“But, I do also remember being extraordinarily impressed, as I was today, with the scale of the operation here. It’s just unbelievable what human beings are putting together, and put together then, for the Saturn V, in order to make all of that work.

“It was clearly the enabling technology, as I said before, for the Apollo program, and the SLS, and its derivatives. And will be the enabling technology, for, hopefully, not only a return to the Moon, but also for, ultimately, putting Americans on Mars.”

Lastly, Schmitt has previously mentioned his work on a new book – “a belated diary of the Apollo 17 mission.” SFI inquired as to the status of the book:

“I’ve been working on another book for a long time. It, basically, is an attempt to take the Apollo 17 transcripts, extensively annotate them, so that they’re understandable – what was going on, what is a verb 37, and stuff like that – why did we do it and when we did it. And then, also, to integrate the science that’s come out of the samples we collected 44 years ago. That’s a massive undertaking. And whether it ever gets completed, or not, I don’t know, but it’s been a labor of love for me and it’s also produced a number of scientific papers, in doing that, which I’m still very active in the research community.”

During the Apollo 17 mission, in December 1972, Schmitt, the Lunar Module Pilot (LMP), along with Commander (CDR) Gene Cernan and Command Module Pilot (CMP) Ron Evans, conducted a 12-day flight that began with the only night launch of a Saturn V. Lifting off from Kennedy Space Center’s (KSC) Launch Complex 39A, Cernan and Schmitt spent 75 hours (including over 22 EVA hours) on the surface of the Moon.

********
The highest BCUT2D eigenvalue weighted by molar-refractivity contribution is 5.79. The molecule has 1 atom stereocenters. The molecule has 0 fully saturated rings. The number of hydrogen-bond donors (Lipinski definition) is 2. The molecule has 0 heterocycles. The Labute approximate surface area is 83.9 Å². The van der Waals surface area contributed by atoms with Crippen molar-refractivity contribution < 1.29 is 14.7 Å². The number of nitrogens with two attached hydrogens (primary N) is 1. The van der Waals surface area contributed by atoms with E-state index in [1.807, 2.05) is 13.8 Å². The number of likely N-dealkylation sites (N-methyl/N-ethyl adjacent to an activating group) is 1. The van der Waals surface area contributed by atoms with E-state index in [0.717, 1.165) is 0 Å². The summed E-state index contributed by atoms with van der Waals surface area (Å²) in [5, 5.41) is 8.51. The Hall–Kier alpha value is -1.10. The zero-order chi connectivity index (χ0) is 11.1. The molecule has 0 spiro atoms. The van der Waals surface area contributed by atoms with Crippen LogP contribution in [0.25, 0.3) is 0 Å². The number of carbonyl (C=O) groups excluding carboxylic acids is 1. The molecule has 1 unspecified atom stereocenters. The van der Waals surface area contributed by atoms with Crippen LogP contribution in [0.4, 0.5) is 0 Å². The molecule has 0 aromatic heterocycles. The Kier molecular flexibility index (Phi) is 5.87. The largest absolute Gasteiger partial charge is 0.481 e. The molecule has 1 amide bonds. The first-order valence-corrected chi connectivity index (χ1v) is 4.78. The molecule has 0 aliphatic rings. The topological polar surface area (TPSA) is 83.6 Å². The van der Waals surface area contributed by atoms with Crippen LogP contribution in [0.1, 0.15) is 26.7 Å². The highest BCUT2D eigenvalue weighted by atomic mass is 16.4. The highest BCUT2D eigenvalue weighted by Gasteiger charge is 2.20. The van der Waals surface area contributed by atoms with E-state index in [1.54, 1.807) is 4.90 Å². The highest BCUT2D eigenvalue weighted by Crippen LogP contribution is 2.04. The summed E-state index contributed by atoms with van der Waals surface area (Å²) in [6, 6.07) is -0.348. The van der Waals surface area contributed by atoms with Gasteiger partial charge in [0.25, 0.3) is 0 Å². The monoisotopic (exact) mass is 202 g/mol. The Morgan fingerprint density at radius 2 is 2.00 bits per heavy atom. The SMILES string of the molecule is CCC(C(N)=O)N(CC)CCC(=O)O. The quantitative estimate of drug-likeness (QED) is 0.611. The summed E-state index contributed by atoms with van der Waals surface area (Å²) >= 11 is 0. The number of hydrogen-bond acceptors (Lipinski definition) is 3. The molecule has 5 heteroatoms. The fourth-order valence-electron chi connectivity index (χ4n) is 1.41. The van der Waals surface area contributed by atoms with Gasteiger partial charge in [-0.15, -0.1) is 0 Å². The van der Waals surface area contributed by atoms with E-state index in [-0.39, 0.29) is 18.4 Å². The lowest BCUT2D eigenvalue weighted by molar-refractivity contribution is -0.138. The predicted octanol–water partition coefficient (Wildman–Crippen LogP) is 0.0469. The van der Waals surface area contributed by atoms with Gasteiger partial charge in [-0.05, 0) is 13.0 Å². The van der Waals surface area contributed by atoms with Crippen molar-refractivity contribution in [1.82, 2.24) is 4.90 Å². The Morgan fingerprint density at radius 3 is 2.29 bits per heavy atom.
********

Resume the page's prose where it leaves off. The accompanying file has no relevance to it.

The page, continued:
After the close of the Apollo program, NASA followed up with Space Shuttle, which placed crews in low-Earth orbit for 30 years.

Following the end of the Shuttle program, NASA has transitioned from an orbital crewed flight program to one using SLS – focused on deep space, including a “Journey to Mars“. MSFC is one of the agency’s key SLS development and testing sites.

The first flight of SLS, Exploration Mission 1 (EM-1), is scheduled for late 2018. The EM-1 first / core stage, alone, will measure 212 feet (64.6 meters) in height and 27.6 feet (8.4 meters) in diameter, and the total height of the vehicle should be 322 feet (98.1 meters), just over 40 feet (12.2 meters) less than the Saturn V upon which Schmitt flew.

EM-1 will launch (uncrewed) from KSC’s Launch Complex 39B on its journey around the Moon. The flight will mark the first time the SLS and Orion – the agency’s new crew-rated capsule – have flown together in their intended configuration. Orion has previously flown (uncrewed) once before, in December 2014, on Exploration Flight Test 1 (EFT-1) atop a United Launch Alliance (ULA) Delta IV Heavy.

 

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Scott earned both a Bachelor's Degree in public administration, and a law degree, from Samford University in Birmingham, Alabama. He currently practices law in the Birmingham suburb of Homewood. Scott first remembers visiting Marshall Space Flight Center in 1978 to get an up-close look at the first orbiter, Enterprise, which had been transported to Huntsville for dynamic testing. More recently, in 2006, he participated in an effort at the United States Space and Rocket Center (USSRC) to restore the long-neglected Skylab 1-G Trainer. This led to a volunteer position, with the USSRC curator, where he worked for several years maintaining exhibits and archival material, including flown space hardware. Scott attended the STS - 110, 116 and 135 shuttle launches, along with Ares I-X, Atlas V MSL and Delta IV NROL-15 launches. More recently, he covered the Atlas V SBIRS GEO-2 and MAVEN launches, along with the Antares ORB-1, SpaceX CRS-3, and Orion EFT-1 launches.